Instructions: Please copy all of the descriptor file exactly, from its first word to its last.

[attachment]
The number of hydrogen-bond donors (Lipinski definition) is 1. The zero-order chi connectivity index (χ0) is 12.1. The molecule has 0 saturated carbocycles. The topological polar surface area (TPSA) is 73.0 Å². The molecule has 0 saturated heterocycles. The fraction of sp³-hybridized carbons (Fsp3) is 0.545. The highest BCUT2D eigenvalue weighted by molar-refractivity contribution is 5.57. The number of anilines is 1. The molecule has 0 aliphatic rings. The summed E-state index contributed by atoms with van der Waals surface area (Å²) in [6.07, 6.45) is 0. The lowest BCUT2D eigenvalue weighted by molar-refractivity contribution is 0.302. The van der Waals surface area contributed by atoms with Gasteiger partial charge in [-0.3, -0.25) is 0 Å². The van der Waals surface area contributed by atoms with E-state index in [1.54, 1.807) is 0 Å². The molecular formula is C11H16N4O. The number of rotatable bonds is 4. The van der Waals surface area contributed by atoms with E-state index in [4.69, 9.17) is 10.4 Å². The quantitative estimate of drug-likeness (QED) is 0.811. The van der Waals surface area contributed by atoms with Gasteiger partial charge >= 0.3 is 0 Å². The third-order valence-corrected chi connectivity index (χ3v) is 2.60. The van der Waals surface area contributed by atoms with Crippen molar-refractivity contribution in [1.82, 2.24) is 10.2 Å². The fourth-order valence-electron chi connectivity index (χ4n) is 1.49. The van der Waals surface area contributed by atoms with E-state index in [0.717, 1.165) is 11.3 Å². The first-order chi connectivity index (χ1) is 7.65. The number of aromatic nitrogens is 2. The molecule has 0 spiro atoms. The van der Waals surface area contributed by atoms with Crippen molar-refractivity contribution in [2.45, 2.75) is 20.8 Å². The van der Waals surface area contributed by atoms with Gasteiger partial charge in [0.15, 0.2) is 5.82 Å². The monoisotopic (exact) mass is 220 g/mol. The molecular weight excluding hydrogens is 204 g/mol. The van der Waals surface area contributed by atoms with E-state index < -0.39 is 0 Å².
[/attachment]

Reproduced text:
The number of hydrogen-bond donors (Lipinski definition) is 1. The zero-order chi connectivity index (χ0) is 12.1. The molecule has 0 saturated carbocycles. The topological polar surface area (TPSA) is 73.0 Å². The molecule has 0 saturated heterocycles. The fraction of sp³-hybridized carbons (Fsp3) is 0.545. The highest BCUT2D eigenvalue weighted by molar-refractivity contribution is 5.57. The number of anilines is 1. The molecule has 0 aliphatic rings. The summed E-state index contributed by atoms with van der Waals surface area (Å²) in [6.07, 6.45) is 0. The lowest BCUT2D eigenvalue weighted by molar-refractivity contribution is 0.302. The van der Waals surface area contributed by atoms with Gasteiger partial charge in [-0.3, -0.25) is 0 Å². The van der Waals surface area contributed by atoms with E-state index in [1.54, 1.807) is 0 Å². The molecular formula is C11H16N4O. The number of rotatable bonds is 4. The van der Waals surface area contributed by atoms with E-state index in [4.69, 9.17) is 10.4 Å². The quantitative estimate of drug-likeness (QED) is 0.811. The van der Waals surface area contributed by atoms with Gasteiger partial charge >= 0.3 is 0 Å². The third-order valence-corrected chi connectivity index (χ3v) is 2.60. The van der Waals surface area contributed by atoms with Crippen molar-refractivity contribution in [1.82, 2.24) is 10.2 Å². The fourth-order valence-electron chi connectivity index (χ4n) is 1.49. The van der Waals surface area contributed by atoms with E-state index in [0.717, 1.165) is 11.3 Å². The first-order chi connectivity index (χ1) is 7.65. The number of aromatic nitrogens is 2. The molecule has 0 spiro atoms. The van der Waals surface area contributed by atoms with Crippen molar-refractivity contribution in [2.45, 2.75) is 20.8 Å². The van der Waals surface area contributed by atoms with Gasteiger partial charge in [0.15, 0.2) is 5.82 Å². The monoisotopic (exact) mass is 220 g/mol. The molecular weight excluding hydrogens is 204 g/mol. The van der Waals surface area contributed by atoms with E-state index < -0.39 is 0 Å².